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The Chicago Manual of Style is the citation style your
professor requests you to use.
It is also available online
and in Research Hub, Room 224, Z 253 .U69.
Use the Chicago-Style Citation Quick Guide for more examples of different format types (chapters in books, electronic journals,etc.) when using footnotes and bibliographies.
The examples provided below apply to the Chicago Notes-Bibliography option. The second line is usually indented 5 spaces.
Lastname, Firstname. Title of Book. Place of Publication: Publisher, Year.
Franklin, John Hope. George Washington Williams: A Biography. Chicago:
University of Chicago Press, 1985.
Two or three authors
Kernighan, Brian W., and Dennis M. Ritchie. The C Programming Language.
Cliffs, N.J.: Prentice-Hall, 1978.
Editor or compiler as author
von Hallberg, Robert, ed. Canons. Chicago: University of Chicago Press, 1984.
Article or chapter in a book
Beech, Mary Higdon. “The Domestic Realm in the Lives of Hindu Women in
Calcutta.” In Separate Worlds: Studies of Purdah in South Asia, edited
by Hanna Papnanek and Gail Minaul, 110-38. Delhi: Chanakya, 1982.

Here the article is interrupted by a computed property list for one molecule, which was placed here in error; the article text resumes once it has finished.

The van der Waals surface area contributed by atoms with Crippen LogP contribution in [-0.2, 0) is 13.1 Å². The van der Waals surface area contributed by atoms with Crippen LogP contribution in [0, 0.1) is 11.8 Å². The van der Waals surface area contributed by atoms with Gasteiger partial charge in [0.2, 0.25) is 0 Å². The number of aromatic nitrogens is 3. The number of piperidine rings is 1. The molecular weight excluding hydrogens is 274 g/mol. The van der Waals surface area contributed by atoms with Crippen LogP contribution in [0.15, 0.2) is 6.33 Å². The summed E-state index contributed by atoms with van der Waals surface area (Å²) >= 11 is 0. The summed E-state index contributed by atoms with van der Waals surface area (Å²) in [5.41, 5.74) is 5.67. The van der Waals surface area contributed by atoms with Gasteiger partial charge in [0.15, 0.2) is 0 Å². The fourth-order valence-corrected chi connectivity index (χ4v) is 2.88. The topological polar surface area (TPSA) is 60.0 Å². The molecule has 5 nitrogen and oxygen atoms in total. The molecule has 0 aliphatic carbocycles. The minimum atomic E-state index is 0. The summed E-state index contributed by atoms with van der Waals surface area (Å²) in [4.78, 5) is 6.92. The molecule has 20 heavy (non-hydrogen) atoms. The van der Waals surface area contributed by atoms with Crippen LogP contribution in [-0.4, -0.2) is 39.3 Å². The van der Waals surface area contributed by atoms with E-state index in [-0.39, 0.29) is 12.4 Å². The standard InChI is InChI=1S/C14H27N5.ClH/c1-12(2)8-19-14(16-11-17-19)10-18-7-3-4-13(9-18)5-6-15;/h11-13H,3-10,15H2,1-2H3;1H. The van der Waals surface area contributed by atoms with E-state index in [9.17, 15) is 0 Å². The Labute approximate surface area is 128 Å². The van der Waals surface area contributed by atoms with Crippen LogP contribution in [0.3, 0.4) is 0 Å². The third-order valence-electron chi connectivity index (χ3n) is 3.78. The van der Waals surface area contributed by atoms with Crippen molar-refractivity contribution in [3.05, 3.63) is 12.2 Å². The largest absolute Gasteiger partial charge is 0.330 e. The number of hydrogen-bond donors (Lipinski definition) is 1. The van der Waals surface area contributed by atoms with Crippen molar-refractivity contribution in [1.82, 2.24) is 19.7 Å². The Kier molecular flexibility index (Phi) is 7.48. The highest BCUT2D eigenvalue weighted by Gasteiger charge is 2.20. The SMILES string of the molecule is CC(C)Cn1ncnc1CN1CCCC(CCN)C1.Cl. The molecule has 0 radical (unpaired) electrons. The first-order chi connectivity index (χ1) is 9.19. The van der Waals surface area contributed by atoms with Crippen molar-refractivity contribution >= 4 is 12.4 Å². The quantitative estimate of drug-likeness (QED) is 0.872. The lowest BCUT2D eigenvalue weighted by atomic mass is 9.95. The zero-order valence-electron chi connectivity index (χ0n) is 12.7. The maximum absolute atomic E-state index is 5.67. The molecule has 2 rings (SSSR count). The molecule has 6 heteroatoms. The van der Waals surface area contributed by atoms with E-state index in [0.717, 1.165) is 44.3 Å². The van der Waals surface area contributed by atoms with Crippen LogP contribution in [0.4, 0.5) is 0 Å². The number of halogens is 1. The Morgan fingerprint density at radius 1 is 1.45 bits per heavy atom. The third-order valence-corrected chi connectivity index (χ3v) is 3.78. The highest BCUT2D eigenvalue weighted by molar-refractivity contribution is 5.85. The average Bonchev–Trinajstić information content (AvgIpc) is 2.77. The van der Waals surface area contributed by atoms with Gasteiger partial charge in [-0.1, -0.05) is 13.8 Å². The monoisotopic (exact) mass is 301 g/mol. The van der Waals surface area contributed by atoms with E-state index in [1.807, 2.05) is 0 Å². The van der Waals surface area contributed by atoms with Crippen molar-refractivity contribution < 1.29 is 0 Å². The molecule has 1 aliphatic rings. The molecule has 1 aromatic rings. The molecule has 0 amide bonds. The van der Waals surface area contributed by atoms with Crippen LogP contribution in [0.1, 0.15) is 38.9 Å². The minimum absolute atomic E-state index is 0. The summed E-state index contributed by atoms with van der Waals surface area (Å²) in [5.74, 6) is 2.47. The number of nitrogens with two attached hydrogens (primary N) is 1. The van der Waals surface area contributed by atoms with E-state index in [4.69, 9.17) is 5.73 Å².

The examples provided below apply to the Chicago Notes-Bibliography option.
Lastname, Firstname. “Title of Article.” Title of Periodical vol# (Year): Pages.
Article in a scholarly journal
Jackson, Richard. "Running Down the Up-Escalator: Regional Inequality in Papua
New Guinea." Australian Geographer 14 (1979): 175-84.
Entire issue or special section of a journal
Good, Thomas, ed. “Non-subject-matter Outcomes of Schooling.” Special issue,
Elementary School Journal 99, no. 5 (1999).
Article in a popular magazine
Weber, Bruce. "The Myth Maker: The Creative Mind of Novelist E. L. Doctorow." U.S.
News and World Report, October 1985, 42.
Article in a newspaper
Camille, Andre. "Deciding Who Gets Dibs on Health-Care Dollars." Wall Street Journal,
(March 27, 1984): Section 1.
Periodical published annually
Wilson, G. M. 1917. A Survey of the Social Business Use of Arithmetic. In Sixteenth
Yearbook of the National Society for the Study of Education, 20-22. Bloomington
IL. Public School Publishing Co.
Zotero is a free, simple plug-in (for Firefox) or a standalone program (with browser extensions to Google Chrome and Safari) that collects, stores and organizes references for books, journal articles, websites and other materials that you've collected and then automatically converts those references into a properly formatted bibliography. It is fairly easy to use, reliable, and well-documented. Zotero can:
Alongside tracking literature citations, Zotero stores downloaded or links to Acrobat pdf files or any other types of files on your computer.